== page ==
Tag Archives: pie dough

As easy as (blackberry) pie!

I know my faithful readers have been waiting with great anticipation for the results of my second effort at making a blackberry pie. I took another shot at it this past weekend, and the results were outstanding, if I do say so myself.

Blackberry Pie

Here is a recipe. As with anything I cook, it’s real easy.

What you’ll need.

  • One quart of blackberries (fresh or frozen*)
  • ½ to one cup sugar (depending on taste)
  • A pinch of salt
  • ½ cup of flour
  • A tablespoon of lemon or lime juice
  • One package (two pieces) pre-made pie crust dough
  • One tablespoon of butter

*The produce stand was out of fresh blackberries, so I used two 12 oz packages of frozen blackberries for my most recent pie. Thaw and drain well. If using fresh blackberries, rinse and also allow to drain well.

–Preheat oven to 450 degrees.

–Spray butter-based Pam on one pie pan.

–Press one of the dough pieces into the pan.

–Mix the blackberries, sugar, salt, lemon-juice and salt in a large mixing bowl.

–Spoon the mixture into the pie pan.

— Dot the top of the pie with small pieces of the butter.

–Cut the second piece of pie dough into narrow (1/2 inch) strips and create lattice topping. (See below.)

–Use a fork to press the top and bottom pieces together around the edge of the pan. Trim off an overhang with a knife.

–Bake at 450 degrees for ten minutes and then reduce heat to 350. Continue cooking for 30 additional minutes, or until the crust is golden brown and the blackberry mixture is bubbling.

–Allow to cool for at least 30 minutes before serving.

Serve with a scoop of vanilla ice cream.

Notes:

1.) Helpful hint to create a better lattice work topping than shown in the photo above. Lay out the pie all the strips going in one direction, but do not attach them to the edge of the pan. Then starting with the middle and working out to the sides, place the intersecting strips on the pie. Create the lattice effect by weaving the second layer over and under the stips of the original layer.

2.) The filling can easily spill over and make a mess in the bottom of your oven. When I turn the oven down to 350, I usually, place a piece of aluminum foil under the pie pan, on the rack below the one the pie sits on. If you do this, it will extend the baking time. Adjust accordingly.

My, oh my! What a pot pie!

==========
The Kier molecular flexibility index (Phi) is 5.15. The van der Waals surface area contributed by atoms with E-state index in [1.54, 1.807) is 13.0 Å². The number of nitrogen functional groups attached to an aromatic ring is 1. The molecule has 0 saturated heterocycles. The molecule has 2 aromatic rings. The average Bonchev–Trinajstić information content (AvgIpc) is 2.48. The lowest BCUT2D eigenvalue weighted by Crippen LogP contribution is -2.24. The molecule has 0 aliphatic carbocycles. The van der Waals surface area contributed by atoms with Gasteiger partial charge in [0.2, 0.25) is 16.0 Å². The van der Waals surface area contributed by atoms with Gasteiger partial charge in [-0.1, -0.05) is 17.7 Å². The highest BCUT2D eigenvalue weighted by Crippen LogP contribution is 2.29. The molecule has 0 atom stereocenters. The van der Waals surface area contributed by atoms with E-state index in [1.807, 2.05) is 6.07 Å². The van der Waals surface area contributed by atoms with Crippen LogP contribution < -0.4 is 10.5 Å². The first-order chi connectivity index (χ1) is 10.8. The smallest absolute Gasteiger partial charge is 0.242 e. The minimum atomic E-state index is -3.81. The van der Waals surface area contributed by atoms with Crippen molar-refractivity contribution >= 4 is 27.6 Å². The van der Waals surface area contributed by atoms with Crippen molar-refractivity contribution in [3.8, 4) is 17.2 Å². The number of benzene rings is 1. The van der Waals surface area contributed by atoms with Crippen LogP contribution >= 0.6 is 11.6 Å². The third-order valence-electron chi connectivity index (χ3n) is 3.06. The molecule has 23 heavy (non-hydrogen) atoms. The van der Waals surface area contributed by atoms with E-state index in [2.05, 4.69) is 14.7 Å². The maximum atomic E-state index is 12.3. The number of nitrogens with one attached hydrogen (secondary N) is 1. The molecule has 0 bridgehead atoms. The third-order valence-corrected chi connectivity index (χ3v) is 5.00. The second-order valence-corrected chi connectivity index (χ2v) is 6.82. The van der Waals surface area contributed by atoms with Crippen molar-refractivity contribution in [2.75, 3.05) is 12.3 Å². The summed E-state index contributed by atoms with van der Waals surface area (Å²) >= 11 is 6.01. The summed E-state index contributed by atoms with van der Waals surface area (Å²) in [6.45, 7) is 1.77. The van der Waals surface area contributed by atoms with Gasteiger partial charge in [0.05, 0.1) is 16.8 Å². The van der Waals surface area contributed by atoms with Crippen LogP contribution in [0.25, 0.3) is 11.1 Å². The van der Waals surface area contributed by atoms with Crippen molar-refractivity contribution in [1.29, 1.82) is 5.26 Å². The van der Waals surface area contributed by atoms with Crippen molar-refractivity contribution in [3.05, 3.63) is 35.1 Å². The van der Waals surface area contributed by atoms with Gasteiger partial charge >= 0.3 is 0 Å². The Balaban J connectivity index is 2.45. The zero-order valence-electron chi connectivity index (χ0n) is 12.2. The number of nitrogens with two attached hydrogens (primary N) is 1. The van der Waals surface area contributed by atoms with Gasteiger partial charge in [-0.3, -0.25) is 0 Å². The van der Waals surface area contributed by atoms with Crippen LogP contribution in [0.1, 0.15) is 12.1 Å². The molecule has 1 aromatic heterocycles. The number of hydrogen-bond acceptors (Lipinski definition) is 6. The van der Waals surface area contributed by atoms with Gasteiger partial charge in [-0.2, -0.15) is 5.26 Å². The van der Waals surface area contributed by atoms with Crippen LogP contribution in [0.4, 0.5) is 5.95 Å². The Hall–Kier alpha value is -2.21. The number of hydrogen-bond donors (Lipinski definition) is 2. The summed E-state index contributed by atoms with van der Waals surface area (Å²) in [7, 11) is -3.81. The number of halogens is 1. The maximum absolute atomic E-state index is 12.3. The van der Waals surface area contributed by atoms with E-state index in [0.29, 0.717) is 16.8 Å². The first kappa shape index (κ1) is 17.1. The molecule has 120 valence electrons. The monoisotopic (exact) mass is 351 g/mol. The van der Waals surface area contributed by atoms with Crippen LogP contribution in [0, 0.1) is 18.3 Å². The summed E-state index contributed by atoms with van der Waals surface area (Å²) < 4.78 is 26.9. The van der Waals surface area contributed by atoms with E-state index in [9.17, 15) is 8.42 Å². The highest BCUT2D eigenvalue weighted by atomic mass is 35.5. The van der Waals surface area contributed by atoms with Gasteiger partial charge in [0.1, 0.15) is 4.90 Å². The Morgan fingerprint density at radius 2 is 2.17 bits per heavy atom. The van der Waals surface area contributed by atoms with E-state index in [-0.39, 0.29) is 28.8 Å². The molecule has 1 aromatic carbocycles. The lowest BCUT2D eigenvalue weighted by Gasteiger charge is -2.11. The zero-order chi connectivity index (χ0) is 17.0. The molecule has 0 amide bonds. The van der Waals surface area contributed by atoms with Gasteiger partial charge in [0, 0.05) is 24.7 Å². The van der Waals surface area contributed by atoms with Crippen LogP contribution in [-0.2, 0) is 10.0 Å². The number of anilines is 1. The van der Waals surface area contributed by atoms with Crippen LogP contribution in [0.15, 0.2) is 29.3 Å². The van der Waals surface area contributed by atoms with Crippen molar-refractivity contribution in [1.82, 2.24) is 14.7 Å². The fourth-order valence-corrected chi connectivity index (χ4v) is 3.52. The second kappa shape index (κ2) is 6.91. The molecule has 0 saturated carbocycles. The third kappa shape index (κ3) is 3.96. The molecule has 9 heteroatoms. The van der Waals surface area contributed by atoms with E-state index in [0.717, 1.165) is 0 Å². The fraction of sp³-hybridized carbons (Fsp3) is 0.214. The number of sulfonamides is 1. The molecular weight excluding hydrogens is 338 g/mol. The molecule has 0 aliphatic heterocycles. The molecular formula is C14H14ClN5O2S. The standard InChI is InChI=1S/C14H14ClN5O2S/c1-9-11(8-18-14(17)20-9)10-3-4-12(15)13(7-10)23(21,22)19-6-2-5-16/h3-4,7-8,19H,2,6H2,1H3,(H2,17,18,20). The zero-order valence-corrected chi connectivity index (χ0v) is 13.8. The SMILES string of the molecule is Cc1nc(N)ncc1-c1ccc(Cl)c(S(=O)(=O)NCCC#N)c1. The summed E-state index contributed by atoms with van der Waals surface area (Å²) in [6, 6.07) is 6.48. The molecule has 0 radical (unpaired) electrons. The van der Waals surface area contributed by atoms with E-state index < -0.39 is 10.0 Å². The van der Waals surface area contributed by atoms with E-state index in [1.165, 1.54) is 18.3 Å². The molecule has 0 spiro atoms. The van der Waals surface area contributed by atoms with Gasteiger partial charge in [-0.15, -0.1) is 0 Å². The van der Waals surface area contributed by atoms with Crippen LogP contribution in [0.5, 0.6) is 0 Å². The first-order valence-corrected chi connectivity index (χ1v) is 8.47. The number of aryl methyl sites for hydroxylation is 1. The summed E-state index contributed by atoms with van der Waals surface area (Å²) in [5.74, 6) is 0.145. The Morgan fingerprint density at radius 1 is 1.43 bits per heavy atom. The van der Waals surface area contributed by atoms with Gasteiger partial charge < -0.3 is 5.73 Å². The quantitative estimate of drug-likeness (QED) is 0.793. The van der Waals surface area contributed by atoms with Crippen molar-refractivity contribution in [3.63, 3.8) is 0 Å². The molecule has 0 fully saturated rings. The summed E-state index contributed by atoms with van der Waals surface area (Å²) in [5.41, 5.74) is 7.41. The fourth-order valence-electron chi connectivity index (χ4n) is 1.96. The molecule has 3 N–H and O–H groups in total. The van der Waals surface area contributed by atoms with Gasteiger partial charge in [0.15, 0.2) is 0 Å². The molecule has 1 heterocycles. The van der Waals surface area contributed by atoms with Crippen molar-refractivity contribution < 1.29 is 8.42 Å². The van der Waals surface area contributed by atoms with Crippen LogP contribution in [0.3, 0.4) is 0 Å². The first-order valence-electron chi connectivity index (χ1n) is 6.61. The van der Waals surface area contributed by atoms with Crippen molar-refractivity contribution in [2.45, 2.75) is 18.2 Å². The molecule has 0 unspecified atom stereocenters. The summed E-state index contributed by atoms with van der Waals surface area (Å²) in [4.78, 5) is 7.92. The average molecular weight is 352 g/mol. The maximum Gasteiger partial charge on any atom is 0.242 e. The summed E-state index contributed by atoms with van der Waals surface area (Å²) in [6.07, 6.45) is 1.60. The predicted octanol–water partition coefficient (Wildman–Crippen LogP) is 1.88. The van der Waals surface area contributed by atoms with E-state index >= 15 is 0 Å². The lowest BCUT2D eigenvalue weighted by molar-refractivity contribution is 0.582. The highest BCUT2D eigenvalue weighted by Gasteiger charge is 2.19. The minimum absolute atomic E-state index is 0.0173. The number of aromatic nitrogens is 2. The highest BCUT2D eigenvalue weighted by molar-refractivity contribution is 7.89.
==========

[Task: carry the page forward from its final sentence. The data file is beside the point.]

Mrs. Poolman and I share separate, but similar bad childhood memories of pot pies. Both our mothers cooked (if you can call it that) and served the pre-made Banquet or Swanson pies. My recollection is of an aluminum foil mini-pie pan with only a top-crust and filled with nasty, oozing, yellow gravy, a few peas and carrots and maybe a little meat. The pot pies made those old-style TV dinners look like gourmet feasts. That experience left me with a deep seated aversion to pot pies – until recently.

In an effort to convert me, last winter, Mrs. P made a very good chicken pot pie. She constructed and baked it in a casserole-size baking dish. The filling was full of meat and the whole thing tasted great.

On Wednesday, it was my turn to make dinner, using some left-over grilled steak from earlier in the week. Usually, we will put the steak on a salad or make quesadillas or fajitas. I thought I would try something new.

How about a steak pie?

This was brand, new culinary territory for me. So you can imagine my excitement when it turned out really good. Here is what I did.

Steak Pie

What I used.

  • App. 1 lb (0r more) of cooked steak, sliced into small pieces.
  • One package of pre-made pie dough (2 pieces, top and bottom)
  • One onion – chopped
  • ½ stick butter or margarine
  • One “scoop” of flour
  • 2 cups of beef broth (bouillon crystals or cubes dissolved in hot water)
  • ½ cup of milk (because that was all that was in the carton) The milk is optional.
  • One small can of mushroom stems and pieces
  • App. one cup of leftover green beans (because I had them.)

 The Crust

In a small, ungreased casserole (8×8” or 7×9”) dish, spread one of the pie dough pieces, lining the bottom and sides. The pie dough is probably fitted for a round pie pan, so you’ll have to cut and patch to make it fit. Save the second piece for the top.

The Filling

In a large sauce pan, saute the chopped onion in the butter until the onion is soft.

Add the “scoop” (approximately two tablespoons) of flour to the onion-butter mixture. Mix well and allow it to cook for about a minute or two.

Add the beef broth/bouillon and milk and stir until it is a smooth gravy. Add the bouillon a little at a time, and adjust the amount according to the thickness of the gravy. You want it fairly thick.

The filling -- before adding the meat.

Add the meat and vegetables and mix well.

This is how much meat I had to work with.

Pour the mixture into the dough-lined casserole dish.

Before the top crust was added.

Spread the second dough piece over the top, once again, cutting and patching to completely cover the pie. Try to get the bottom and top pieces to meet and use a fork to crimp them together along the edge of the dish.

Ready for the oven.

Use a knife to put a couple of cross-shaped slits in the top crust to allow steam to escape during the baking. You may have to check on those “vents” during the baking. As the crust bakes, the holes may close up.

Bake at 375 degrees for approximately 45 minutes, or until the crust is golden brown.

...and ready to eat.

Note: I used green beans last night, because that is what I had in the refrigerator. You can add whatever vegetables you like, or skip the veggies all together.

Bon appetite!